influence I wield over this secluded village, and the love
and reverence of its upright and pure-minded inhabitants,
for the splendid sinecure of the Archbishops of our motherland."
Villeneuve was astonished to see a man so nobly endowed,
entirely destitute of the principle of ambition. He wanted to
ask him how he had thus trampled under his feet the honours
and distinctions of the world. "You consider ambition a
vice, then?" said he.
"You are mistaken," replied Mr. Blandford, "if you believe
me destitute of ambition. I am one of the most ambitious
men in the world. But I aspire after honours that can resist
the mutations of time, and partake of the imperishability of
their Great Bestower."
There was a silence of some moments, during which Mr.
Blandford looked upward, and the eyes of Grace followed her
father's with kindling ray.
"But, your daughter," continued Villeneuve, "can she find
contentment in a situation for which nature and education have
so evidently unfitted her?"
"Let Grace answer for herself," said Mr. Blandford, mildly;
"I have consulted her happiness as well as my own, in the
choice I have made."
Villeneuve was delighted to see a bright blush suffuse the
modest cheek of Grace—but it was the blush of feeling, not of
"I love the country rather than the town," said she, "for
I prefer nature to art, meditation to action, and the works of
God to the works of man; and in the constant companionship
of my father I find more than contentment—I find happiness,
Villeneuve sighed—he felt the isolation of his own destiny.
The last of his family, a traveller in a strange land, in pursuit
of health; which had been sacrificed in the too eager pursuit
of the pleasures of this world, without one hope to link him
to another. Affluent and uncontrolled, yet sated and desponding,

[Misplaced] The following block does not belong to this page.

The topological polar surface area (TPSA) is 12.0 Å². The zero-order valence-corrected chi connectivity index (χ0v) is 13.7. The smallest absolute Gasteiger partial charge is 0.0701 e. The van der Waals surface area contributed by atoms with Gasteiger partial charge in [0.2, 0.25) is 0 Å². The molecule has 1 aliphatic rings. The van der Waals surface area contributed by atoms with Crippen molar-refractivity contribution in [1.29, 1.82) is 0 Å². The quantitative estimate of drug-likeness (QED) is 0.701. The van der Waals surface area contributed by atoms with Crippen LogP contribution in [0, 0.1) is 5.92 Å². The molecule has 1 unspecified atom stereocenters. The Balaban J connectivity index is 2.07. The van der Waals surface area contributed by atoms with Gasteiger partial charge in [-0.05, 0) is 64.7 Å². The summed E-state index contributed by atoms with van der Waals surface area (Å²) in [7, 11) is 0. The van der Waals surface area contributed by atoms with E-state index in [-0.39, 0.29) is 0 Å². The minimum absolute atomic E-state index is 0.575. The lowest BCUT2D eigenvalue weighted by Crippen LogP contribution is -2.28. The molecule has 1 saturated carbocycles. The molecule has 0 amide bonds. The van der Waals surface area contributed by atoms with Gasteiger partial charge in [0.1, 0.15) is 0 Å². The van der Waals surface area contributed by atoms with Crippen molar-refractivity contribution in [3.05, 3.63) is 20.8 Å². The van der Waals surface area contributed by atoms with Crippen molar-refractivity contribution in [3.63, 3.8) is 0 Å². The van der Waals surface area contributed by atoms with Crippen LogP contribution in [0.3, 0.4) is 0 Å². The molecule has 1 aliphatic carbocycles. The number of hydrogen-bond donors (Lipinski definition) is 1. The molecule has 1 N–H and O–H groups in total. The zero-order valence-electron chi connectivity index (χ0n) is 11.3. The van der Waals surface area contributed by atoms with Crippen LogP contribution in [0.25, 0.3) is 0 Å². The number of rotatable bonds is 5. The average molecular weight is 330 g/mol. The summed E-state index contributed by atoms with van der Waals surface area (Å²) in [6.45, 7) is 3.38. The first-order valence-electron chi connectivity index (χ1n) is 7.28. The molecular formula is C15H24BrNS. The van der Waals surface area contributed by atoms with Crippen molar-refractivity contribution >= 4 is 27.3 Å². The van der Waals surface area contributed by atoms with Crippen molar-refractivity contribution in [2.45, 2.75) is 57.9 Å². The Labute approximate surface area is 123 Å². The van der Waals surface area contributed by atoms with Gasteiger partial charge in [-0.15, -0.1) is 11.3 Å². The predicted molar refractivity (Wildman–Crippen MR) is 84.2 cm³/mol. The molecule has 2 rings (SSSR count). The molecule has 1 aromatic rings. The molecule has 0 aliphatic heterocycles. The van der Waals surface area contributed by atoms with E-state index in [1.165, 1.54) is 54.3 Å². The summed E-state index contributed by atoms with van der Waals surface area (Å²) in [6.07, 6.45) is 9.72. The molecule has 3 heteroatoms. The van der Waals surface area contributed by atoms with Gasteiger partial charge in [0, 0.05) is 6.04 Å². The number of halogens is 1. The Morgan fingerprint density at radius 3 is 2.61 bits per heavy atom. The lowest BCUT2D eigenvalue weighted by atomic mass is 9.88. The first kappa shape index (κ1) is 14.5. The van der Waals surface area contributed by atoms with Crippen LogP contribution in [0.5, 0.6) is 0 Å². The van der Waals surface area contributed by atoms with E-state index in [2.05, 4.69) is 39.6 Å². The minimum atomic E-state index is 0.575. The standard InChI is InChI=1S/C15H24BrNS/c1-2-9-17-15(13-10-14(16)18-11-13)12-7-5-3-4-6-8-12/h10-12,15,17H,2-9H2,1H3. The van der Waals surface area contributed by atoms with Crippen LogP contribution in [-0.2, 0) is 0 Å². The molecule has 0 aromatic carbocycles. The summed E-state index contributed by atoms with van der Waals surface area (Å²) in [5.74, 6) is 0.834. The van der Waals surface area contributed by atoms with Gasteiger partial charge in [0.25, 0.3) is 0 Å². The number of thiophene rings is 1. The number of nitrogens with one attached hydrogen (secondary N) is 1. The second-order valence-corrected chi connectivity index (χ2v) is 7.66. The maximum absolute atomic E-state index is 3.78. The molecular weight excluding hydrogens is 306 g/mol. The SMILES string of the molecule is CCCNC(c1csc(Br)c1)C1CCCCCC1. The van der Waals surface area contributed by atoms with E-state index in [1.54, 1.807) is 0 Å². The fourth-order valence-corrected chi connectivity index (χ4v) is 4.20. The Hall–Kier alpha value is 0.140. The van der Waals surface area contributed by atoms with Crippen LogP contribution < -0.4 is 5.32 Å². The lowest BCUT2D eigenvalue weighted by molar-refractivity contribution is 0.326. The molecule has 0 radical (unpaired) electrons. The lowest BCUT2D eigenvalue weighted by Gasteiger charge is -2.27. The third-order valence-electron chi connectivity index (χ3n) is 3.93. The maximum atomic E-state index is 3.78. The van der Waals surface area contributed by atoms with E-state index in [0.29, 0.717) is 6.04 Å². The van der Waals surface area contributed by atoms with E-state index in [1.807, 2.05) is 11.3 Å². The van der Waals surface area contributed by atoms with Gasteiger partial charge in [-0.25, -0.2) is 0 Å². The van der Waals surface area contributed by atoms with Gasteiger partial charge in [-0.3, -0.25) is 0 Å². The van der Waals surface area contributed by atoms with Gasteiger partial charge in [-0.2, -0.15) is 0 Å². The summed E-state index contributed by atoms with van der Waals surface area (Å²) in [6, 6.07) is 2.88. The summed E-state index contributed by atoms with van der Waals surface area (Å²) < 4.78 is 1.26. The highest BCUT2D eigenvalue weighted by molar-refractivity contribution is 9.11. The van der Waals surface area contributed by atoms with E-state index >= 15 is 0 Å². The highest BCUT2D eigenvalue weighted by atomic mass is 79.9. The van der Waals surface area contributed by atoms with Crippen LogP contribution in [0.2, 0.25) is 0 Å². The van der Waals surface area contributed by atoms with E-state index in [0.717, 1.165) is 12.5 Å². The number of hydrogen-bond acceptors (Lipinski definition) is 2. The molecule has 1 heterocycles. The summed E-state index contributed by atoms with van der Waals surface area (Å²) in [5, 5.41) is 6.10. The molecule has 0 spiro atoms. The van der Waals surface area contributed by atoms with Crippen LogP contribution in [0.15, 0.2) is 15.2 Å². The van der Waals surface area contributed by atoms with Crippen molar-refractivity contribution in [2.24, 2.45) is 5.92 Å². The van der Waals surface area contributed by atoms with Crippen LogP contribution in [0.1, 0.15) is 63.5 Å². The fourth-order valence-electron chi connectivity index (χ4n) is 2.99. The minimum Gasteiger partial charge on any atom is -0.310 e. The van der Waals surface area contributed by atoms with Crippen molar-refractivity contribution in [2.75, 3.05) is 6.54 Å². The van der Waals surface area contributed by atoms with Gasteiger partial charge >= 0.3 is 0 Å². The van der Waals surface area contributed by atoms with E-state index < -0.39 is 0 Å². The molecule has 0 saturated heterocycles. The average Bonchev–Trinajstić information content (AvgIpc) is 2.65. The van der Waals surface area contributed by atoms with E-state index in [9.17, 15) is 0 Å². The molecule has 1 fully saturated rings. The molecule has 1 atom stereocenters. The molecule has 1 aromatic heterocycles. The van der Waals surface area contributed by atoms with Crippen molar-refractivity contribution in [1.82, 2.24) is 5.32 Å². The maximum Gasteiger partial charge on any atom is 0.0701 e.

he envied the uncorrupted taste of the minister's daughter.
He would have bartered all his wealth for the enthusiasm
that warmed the character of her father. That night he was
awakened by a singular dream. He thought he was alone in
the horror of thick darkness. It seemed that he was in the
midst of infinity, and yet chained to one dark spot, an immovable
speck in the boundless ocean of space. "Must I
remain here for ever?" he cried in agony, such as is only
known in dreams, when the spirit's nerves are all unsheathed.
"For ever and ever," answered a sweet, seraphic voice, high
above his head, and looking up he beheld Grace, reclining on
silver-bosomed clouds, so distant she appeared like a star in
the heavens, yet every lineament perfectly defined. "Am I
then parted from thee for ever?" exclaimed he, endeavouring
to stretch out his arms towards the luminous point. "For
ever and ever," responded the same heavenly accents, mournfully
echoing till they died away, and the vision fled. He was
not superstitious, but he did not like the impression of his
dream. He rose feverish and unrefreshed, and felt himself
unable to continue his journey. Mr. Blandford came to see
him. He was deeply interested in the young stranger, and
experienced the pleasure which every sensitive and intellectual
being feels in meeting with kindred sensibility and intellect.
The intimacy, thus commenced, continued to increase, and
week after week passed away, and Villeneuve still lingered
near the minister and his daughter. His health was invigorated,
his spirits excited by the novel yet powerful influences
that surrounded him. It was impossible, in the course of this
deepening intimacy, that the real sentiments of Villeneuve
should remain concealed, for hypocrisy formed no part of his
character. Mr. Blandford, relying on the reverence and affection
Villeneuve evidently felt for him, believed it would be an
easy task to interest him in the great truths of religion. And it
was an easy task to interest him, particularly when the father's
arguments were backed by the daughter's persuasive eloquence;
but it was a most difficult one to convince. The prejudices
of education, the power of habit, the hardening influence of a
worldly life, presented an apparently impenetrable shield against
the arrows of divine truth.
"I respect, I revere the principles of your religion," Villeneuve